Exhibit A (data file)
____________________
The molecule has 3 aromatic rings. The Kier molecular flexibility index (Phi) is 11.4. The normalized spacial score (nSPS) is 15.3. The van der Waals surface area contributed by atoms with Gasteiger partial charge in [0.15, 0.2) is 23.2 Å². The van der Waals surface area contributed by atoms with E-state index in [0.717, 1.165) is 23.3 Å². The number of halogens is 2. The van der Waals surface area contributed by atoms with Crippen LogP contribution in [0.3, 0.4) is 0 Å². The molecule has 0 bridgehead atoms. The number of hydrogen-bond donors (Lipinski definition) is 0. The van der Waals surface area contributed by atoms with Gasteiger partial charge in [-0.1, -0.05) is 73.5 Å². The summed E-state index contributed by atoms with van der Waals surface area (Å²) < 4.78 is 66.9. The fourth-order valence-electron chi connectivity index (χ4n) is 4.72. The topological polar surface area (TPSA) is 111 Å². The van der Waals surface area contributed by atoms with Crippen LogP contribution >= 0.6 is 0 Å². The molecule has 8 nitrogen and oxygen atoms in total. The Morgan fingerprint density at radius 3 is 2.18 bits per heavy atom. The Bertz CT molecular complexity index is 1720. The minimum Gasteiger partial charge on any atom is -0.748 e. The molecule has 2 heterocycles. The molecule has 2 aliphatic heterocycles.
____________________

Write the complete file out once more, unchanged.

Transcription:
The molecule has 3 aromatic rings. The Kier molecular flexibility index (Phi) is 11.4. The normalized spacial score (nSPS) is 15.3. The van der Waals surface area contributed by atoms with Gasteiger partial charge in [0.15, 0.2) is 23.2 Å². The van der Waals surface area contributed by atoms with E-state index in [0.717, 1.165) is 23.3 Å². The number of halogens is 2. The van der Waals surface area contributed by atoms with Crippen LogP contribution in [0.3, 0.4) is 0 Å². The molecule has 0 bridgehead atoms. The number of hydrogen-bond donors (Lipinski definition) is 0. The van der Waals surface area contributed by atoms with Gasteiger partial charge in [-0.1, -0.05) is 73.5 Å². The summed E-state index contributed by atoms with van der Waals surface area (Å²) < 4.78 is 66.9. The fourth-order valence-electron chi connectivity index (χ4n) is 4.72. The topological polar surface area (TPSA) is 111 Å². The van der Waals surface area contributed by atoms with Crippen LogP contribution >= 0.6 is 0 Å². The molecule has 8 nitrogen and oxygen atoms in total. The Morgan fingerprint density at radius 3 is 2.18 bits per heavy atom. The Bertz CT molecular complexity index is 1720. The minimum Gasteiger partial charge on any atom is -0.748 e. The molecule has 2 heterocycles. The molecule has 2 aliphatic heterocycles.